NCAA Officials Weigh In On Outlook Of Football Season NCAA Officials Weigh In On Outlook Of Football Season
President Trump reportedly relayed to executives of professional sports leagues that competition should be a go in the fall with fans in attendance, despite... NCAA Officials Weigh In On Outlook Of Football Season

President Trump reportedly relayed to executives of professional sports leagues that competition should be a go in the fall with fans in attendance, despite uncertainty from health experts. But when it comes to college football, officials are eager to carry out a full season.

Various NCAA figures are speaking out about their outlooks for the 2020 season, noting that the lucrative football programs at most schools make bouncing back from the COVID-19 crisis a high-stakes task.

“Virtually every program is highly reliant on football revenue,” Big 12 Commissioner Bob Bowlsby told ESPN. “We’re making lots of contingency plans, but if you don’t get the anticipated number of games in, you lose the donations, you lose the sponsorships, you lose the gate receipts and you lose the TV. It’s potentially very impactful.”

To uphold some of that revenue college football rakes in, the Big 12 has reduced pay by 10 percent, Bowlsby’s included, and eliminated the prospect of year-end bonuses. However, that pay cut does not apply to individual coaches, with university athletic offices poised to make that decision if necessary. Bowlsby added that the season will ultimately depend on the word of health experts, though most agree that pinpointing a select date for social distancing to let up is not feasible.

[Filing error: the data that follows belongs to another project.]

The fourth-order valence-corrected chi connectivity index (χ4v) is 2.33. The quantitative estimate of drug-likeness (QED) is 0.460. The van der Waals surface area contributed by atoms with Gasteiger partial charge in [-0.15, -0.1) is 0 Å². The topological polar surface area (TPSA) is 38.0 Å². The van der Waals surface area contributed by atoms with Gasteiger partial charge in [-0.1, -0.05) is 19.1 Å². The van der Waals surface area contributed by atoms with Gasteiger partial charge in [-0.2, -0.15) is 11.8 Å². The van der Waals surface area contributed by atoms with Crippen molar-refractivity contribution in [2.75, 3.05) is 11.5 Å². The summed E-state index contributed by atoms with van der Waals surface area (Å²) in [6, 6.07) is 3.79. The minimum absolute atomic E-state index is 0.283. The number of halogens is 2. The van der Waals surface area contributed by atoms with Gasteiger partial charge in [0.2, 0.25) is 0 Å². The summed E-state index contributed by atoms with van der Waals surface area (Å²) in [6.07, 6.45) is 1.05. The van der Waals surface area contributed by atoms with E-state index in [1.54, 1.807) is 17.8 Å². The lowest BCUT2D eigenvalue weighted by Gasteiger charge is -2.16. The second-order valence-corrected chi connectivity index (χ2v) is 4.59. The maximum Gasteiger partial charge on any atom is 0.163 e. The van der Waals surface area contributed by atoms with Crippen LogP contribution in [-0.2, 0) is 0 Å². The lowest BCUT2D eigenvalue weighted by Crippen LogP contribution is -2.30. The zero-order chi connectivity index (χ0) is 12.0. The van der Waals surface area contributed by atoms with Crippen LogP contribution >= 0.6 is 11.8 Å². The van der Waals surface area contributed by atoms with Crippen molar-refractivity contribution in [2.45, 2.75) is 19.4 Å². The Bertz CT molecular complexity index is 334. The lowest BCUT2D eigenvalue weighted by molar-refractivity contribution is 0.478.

Joe Castiglione, athletic director at the University of Oklahoma, has shared various contingency plans being discussed among NCAA officials. The ultimate outcome will be determined by experts’ advice based on the virus’ trajectory in the months to come.

“We’re looking at all kinds of models, between a full season starting on time, to slightly altering the start of the season, whether that means moving it up a couple of weeks, back a couple of weeks, whether that means a shortened season, whether that means moving the entire season or a portion of the season to the spring,” Castiglione revealed to reporters in a teleconference. “We’re looking at any and all kinds of models and be able to adapt to one of them depending upon what the medical experts tell us.”

Colleges around the country have been hit with financial hardships as the pandemic has closed campuses and resulting in significant losses. Athletics in particular has hurt schools’ revenue upon the cancellation of all spring sports programs, most notably the NCAA Basketball Tournament.